Mobile pay is the new “it” thing. But if you’re skeptical, you’re not alone. Research shows 46% of consumers have concerns about the security of paying with their mobile device. So what are the facts, and is it safe?

Apple was one of the first to develop the mobile pay system technology and now Android, Samsung, retailers, credit cards, and your bank are even getting in on the action. Check out these frequently asked questions and see if it’s time for you to trade in your leather wallet for a virtual one!

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How do I use mobile pay?
To use, you simply hover your phone over the payment terminal where you’re purchasing goods or services, and verify the transaction on your phone. And unfortunately that means, for now, paying at the pump with your phone is out. To use mobile pay, your phone must be associated with an account at AT&T, Sprint, T-Mobile, or Verizon Wireless. In addition, Android Pay will only work on devices that run the KitKat version of the operating system. Apple Pay is available on iPhone 6 and newer, or the Apple Watch.

Who’s doing what?
Retailers are also getting in on the action. The Starbucks app allows customers to load money onto a digital gift card and to pre-order so your coffee is ready when you arrive at your local Starbucks (how awesome!). The Paypal app allows you to also pre-order and pay for food at participating restaurants.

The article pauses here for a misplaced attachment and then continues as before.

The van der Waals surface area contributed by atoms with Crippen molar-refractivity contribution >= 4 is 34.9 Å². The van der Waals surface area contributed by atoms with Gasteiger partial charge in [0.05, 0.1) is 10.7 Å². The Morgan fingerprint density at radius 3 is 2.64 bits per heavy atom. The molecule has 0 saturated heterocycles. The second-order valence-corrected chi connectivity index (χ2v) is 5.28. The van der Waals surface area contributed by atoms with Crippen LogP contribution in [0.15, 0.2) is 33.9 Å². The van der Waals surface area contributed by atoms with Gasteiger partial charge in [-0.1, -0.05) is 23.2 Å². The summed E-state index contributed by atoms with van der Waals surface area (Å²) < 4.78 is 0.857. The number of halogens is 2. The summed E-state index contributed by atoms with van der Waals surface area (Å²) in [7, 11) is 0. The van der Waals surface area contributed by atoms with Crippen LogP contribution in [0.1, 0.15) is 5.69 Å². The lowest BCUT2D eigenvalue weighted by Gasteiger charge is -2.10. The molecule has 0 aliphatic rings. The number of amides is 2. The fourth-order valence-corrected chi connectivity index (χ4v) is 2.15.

Banks, credit unions, and credit cards are beginning to utilize the QR code as means to pay. Chase Pay is working on technology that will allow you take a picture of your receipt to pay the bill.

Another program incorporating mobile pay is CurrentC.  Many large retailers are collaborating on this project, like BestBuy, Target, WalMart, Kohl’s, Shell, and Wendy’s, just to name a few. This program allows you to save all your store loyalty cards and coupons electronically in one place.

Is all this mobile pay safe to use?
Risk and security experts suggest protecting your device by locking it when not in use, using a password or fingerprint access point, and only utilizing secure Wi-Fi connections that require a password. The Apple Pay, Android Pay, and Samsung Pay systems all use a Tokenization system to protect you and the transaction. This means your real credit card numbers are never associated with the sale, thus making the transaction more secure. Many in the industry feel mobile pay is safer than using the microchip credit cards, because those cards still contain your credit card number on the front.

Faster than we know it, we’ll all be using virtual wallets, but that doesn’t mean you have to be in the dark about whether your personally identifiable information is secure. Try it out for yourself and let us know what you think!

Do you use any of these mobile pay options? Are they more convenient? Share your experience in the comments! 

Posted by Carla MacDonald, NMFA Volunteer

Connect With Your New Military Installation Fast! Here’s How…